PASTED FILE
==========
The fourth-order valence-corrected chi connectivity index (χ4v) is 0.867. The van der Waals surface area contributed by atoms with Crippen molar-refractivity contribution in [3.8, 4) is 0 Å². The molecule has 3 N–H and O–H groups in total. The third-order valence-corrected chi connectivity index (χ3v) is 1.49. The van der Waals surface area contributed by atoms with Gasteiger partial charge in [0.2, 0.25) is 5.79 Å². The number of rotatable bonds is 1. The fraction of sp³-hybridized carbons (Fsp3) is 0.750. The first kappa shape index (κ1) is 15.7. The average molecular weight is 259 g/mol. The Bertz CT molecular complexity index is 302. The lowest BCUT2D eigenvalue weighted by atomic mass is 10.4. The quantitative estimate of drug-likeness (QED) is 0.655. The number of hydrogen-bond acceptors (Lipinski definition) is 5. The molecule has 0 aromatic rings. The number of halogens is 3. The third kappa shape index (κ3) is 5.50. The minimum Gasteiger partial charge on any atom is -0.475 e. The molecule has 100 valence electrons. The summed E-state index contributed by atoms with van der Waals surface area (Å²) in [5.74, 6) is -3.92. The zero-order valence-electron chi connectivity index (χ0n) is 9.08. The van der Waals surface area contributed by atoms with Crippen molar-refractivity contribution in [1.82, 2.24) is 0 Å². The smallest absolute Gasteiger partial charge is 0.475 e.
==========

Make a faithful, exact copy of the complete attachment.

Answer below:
The fourth-order valence-corrected chi connectivity index (χ4v) is 0.867. The van der Waals surface area contributed by atoms with Crippen molar-refractivity contribution in [3.8, 4) is 0 Å². The molecule has 3 N–H and O–H groups in total. The third-order valence-corrected chi connectivity index (χ3v) is 1.49. The van der Waals surface area contributed by atoms with Gasteiger partial charge in [0.2, 0.25) is 5.79 Å². The number of rotatable bonds is 1. The fraction of sp³-hybridized carbons (Fsp3) is 0.750. The first kappa shape index (κ1) is 15.7. The average molecular weight is 259 g/mol. The Bertz CT molecular complexity index is 302. The lowest BCUT2D eigenvalue weighted by atomic mass is 10.4. The quantitative estimate of drug-likeness (QED) is 0.655. The number of hydrogen-bond acceptors (Lipinski definition) is 5. The molecule has 0 aromatic rings. The number of halogens is 3. The third kappa shape index (κ3) is 5.50. The minimum Gasteiger partial charge on any atom is -0.475 e. The molecule has 100 valence electrons. The summed E-state index contributed by atoms with van der Waals surface area (Å²) in [5.74, 6) is -3.92. The zero-order valence-electron chi connectivity index (χ0n) is 9.08. The van der Waals surface area contributed by atoms with Crippen molar-refractivity contribution in [1.82, 2.24) is 0 Å². The smallest absolute Gasteiger partial charge is 0.475 e.